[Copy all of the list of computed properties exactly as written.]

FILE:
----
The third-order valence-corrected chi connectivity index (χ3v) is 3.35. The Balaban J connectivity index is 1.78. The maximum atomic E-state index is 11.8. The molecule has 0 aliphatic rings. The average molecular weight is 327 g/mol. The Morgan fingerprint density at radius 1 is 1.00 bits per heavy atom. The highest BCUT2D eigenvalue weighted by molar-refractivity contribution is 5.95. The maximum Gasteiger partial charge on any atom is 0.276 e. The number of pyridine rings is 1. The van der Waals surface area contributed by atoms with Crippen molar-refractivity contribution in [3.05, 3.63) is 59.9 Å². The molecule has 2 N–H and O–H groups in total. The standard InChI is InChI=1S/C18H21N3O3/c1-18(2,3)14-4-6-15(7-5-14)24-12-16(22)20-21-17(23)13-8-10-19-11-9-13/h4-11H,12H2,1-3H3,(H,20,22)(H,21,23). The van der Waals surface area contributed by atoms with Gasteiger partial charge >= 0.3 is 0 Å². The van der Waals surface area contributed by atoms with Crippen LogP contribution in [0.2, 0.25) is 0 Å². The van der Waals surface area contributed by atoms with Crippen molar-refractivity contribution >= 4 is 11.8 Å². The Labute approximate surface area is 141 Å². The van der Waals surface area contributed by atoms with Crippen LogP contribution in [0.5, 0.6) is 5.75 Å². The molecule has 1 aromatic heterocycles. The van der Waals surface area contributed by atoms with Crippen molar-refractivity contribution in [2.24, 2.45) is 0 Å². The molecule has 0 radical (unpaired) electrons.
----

The third-order valence-corrected chi connectivity index (χ3v) is 3.35. The Balaban J connectivity index is 1.78. The maximum atomic E-state index is 11.8. The molecule has 0 aliphatic rings. The average molecular weight is 327 g/mol. The Morgan fingerprint density at radius 1 is 1.00 bits per heavy atom. The highest BCUT2D eigenvalue weighted by molar-refractivity contribution is 5.95. The maximum Gasteiger partial charge on any atom is 0.276 e. The number of pyridine rings is 1. The van der Waals surface area contributed by atoms with Crippen molar-refractivity contribution in [3.05, 3.63) is 59.9 Å². The molecule has 2 N–H and O–H groups in total. The standard InChI is InChI=1S/C18H21N3O3/c1-18(2,3)14-4-6-15(7-5-14)24-12-16(22)20-21-17(23)13-8-10-19-11-9-13/h4-11H,12H2,1-3H3,(H,20,22)(H,21,23). The van der Waals surface area contributed by atoms with Gasteiger partial charge >= 0.3 is 0 Å². The van der Waals surface area contributed by atoms with Crippen LogP contribution in [0.2, 0.25) is 0 Å². The van der Waals surface area contributed by atoms with Crippen molar-refractivity contribution >= 4 is 11.8 Å². The Labute approximate surface area is 141 Å². The van der Waals surface area contributed by atoms with Crippen LogP contribution in [0.5, 0.6) is 5.75 Å². The molecule has 1 aromatic heterocycles. The van der Waals surface area contributed by atoms with Crippen molar-refractivity contribution in [2.24, 2.45) is 0 Å². The molecule has 0 radical (unpaired) electrons.